Noel Watson remembers Saint Flash and early training days

Cross-trainer Noel Watson
Noel Watson after winning the WL ‘Bill’ Biggin 0-58 Handicap at Ararat Racecourse on February 6, 2022. (Ross Holburt/Racing Photos)

Noel Watson was 17 and had just landed his first trifecta.

He had passed his HSC, his footy team had won the flag and he was named club best and fairest.

So, Watson was hooked on winning, and he was also hooked on racing. Pacers first, and then gallopers. Then both.

But while he tinkered around the edges of the harness racing world, his footy career kept going from strength to strength.

The trick was going to be getting his training career on the same path.

This cross-trainer is a high-profile figure in his hometown of Swan Hill, where he has run a successful real estate business for more than 30 years.

He also works closely with brother-in-law Con Kelly (who finds he only has time to train gallopers).

Watson, however, has always been hot to trot.

On Thursday he will be at the Swan Hill harness races looking for another winner after landing five-year-old gelding Redjina at Ararat (which was also one of four on the day for jockey Jarrod Fry).

His love affair with harness racing stretches back more than two decades. And he still recalls his first meeting with legendary country trainer Henry McDermott, a relationship which was to prove pivotal in steering Watson to his first foray into the racing world.

“I got my introduction to harness racing while working and playing footy in Bendigo in the late l970s,” Watson said.

“I introduced myself to Henry McDermott one day, and soon after I started helping out at his stables on Sundays and after work.

“Henry was a great horseman, a thorough gentleman to whom people used to gravitate.

“His best horses at the time were the Inter Dominion heat and SA Pacing Cup winner Cosh, Quamby’s Pride and Shy Skipper.

“I used to drive Cosh in trackwork and that was a terrific thrill.”

In his spare time, when not selling properties or preparing gallopers and trotters, Watson also manages to call the game of the day (for 35 years and counting) in the Central Murray Football League for local radio station 3SH.

After Bendigo, football took him to Newbridge in the Loddon Valley league as playing coach, where he won the competition’s B&F medal in 1980.

Watson’s first good horse was the Speed King mare Just Speedie. Originally trained by him and driven by Trevor Patching, Just Speedie won nine races in the Sunraysia district and, at one stage, won four on end.

He said she was a quarterbred and had done enough to convince him to take her north for a tilt at the classics.

“I left her with Darrell Graham, who I had not previously met,” Noel said.

Just Speedie took out the Quarterbred 4YO Mares Classic at the Gold Coast and two other races at Albion Park before heading home, while Torado Stone – a Tasmanian bred gelding – saw the Watson-Graham combination snare the 1997 Redcliffe Cup and finish runner-up in the Pot of Gold at Rocklea.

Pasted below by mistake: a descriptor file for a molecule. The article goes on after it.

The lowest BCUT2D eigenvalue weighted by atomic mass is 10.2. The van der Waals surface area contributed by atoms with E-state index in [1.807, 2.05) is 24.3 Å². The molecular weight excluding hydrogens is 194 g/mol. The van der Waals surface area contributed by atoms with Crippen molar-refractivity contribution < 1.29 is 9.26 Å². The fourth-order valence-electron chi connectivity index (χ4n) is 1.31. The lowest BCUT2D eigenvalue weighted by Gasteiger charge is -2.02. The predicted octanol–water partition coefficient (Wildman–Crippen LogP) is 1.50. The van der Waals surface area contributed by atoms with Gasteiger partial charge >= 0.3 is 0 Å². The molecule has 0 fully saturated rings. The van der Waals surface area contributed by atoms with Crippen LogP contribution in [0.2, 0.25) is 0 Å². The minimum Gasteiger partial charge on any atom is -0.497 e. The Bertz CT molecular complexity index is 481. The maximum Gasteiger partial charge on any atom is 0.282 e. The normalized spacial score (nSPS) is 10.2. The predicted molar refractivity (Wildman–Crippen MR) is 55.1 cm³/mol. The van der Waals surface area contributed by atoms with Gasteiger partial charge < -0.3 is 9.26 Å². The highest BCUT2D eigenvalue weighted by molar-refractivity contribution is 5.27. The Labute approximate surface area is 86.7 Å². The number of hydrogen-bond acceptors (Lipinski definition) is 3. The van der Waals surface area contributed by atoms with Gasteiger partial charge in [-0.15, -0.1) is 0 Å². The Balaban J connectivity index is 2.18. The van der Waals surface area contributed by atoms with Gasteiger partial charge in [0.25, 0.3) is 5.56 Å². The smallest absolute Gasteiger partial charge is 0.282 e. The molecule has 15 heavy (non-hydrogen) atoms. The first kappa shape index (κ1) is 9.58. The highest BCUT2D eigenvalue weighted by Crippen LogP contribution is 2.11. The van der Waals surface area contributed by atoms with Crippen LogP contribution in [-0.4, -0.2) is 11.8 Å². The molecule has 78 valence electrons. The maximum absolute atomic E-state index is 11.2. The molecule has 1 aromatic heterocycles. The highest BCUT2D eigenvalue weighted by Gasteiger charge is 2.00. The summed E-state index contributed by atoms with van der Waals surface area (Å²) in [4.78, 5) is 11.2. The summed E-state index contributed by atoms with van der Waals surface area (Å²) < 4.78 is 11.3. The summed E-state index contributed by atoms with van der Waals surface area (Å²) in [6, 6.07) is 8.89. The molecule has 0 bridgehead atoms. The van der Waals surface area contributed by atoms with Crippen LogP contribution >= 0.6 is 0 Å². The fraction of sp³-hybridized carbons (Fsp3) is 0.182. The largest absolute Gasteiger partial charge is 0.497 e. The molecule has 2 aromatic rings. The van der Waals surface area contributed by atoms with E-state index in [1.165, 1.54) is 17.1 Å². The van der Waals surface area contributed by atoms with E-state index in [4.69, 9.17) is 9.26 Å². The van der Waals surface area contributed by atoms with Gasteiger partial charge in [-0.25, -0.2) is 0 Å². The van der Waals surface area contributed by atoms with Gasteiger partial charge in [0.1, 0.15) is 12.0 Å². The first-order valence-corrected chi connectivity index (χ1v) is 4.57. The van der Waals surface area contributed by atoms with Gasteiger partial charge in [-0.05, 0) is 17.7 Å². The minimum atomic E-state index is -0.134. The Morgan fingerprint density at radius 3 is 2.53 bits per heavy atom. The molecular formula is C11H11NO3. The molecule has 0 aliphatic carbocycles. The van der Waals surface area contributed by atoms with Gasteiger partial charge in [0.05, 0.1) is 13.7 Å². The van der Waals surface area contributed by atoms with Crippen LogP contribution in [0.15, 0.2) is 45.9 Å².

But Watson insists ‘the’ horse was Saint Flash, a Grinfromeartoear gelding which ended up with 27 wins and 43 placings from 175 starts for $285,368.

“He won the first cup run on the new Swan Hill track and that was one of my true highlights, and thrills, in harness racing,” Watson added.

Saint Flash (yes, Watson is that trainer whose horses and trotters all wear the St Kilda colours) was the first of six winners thrown by the Safely Kept mare Torridon.

Watson has proved to be an equally astute judge of thoroughbreds, often snapping up bargains in online sales of horses no-one else seems to want, or which have had limited success.

And all the horses he runs he also owns. It does, he laughs, cut down on cranky owners, even angry owners, and he doesn’t have to deal with anyone – except himself.

He showed his keen eye when he paid $1,800 for Madam Manguy, his first horse, at a sale. It gave him his first winner at its first start for him, over 1200m at Balranald, and went back-to-back at Wentworth (over 1000m) before winning the Deniliquin Cup on New Year’s Day 2006.

“I sold her five months after I got her – for $20,000 – and I think she ended up in the US as a broodmare,” Watson said.

“She was by a sire called Distorted Humour, who had become a flavour of the month horse so all up, four wins, including a cup, in five months and $18,200 more than I paid for her was a good deal all-round.”

Footnote: If you want to know how much Watson likes to compete, he celebrated his 50th birthday by asking Quambatook Football Club if he could turn out for the twos (“because they played in Saints colours) – and proceeded to play another nine seasons, finally hanging up his boots at 59 so he could devote more time to his trotters, and gallopers, and business, and game calling, and service club, and charity work, and maybe even his family.

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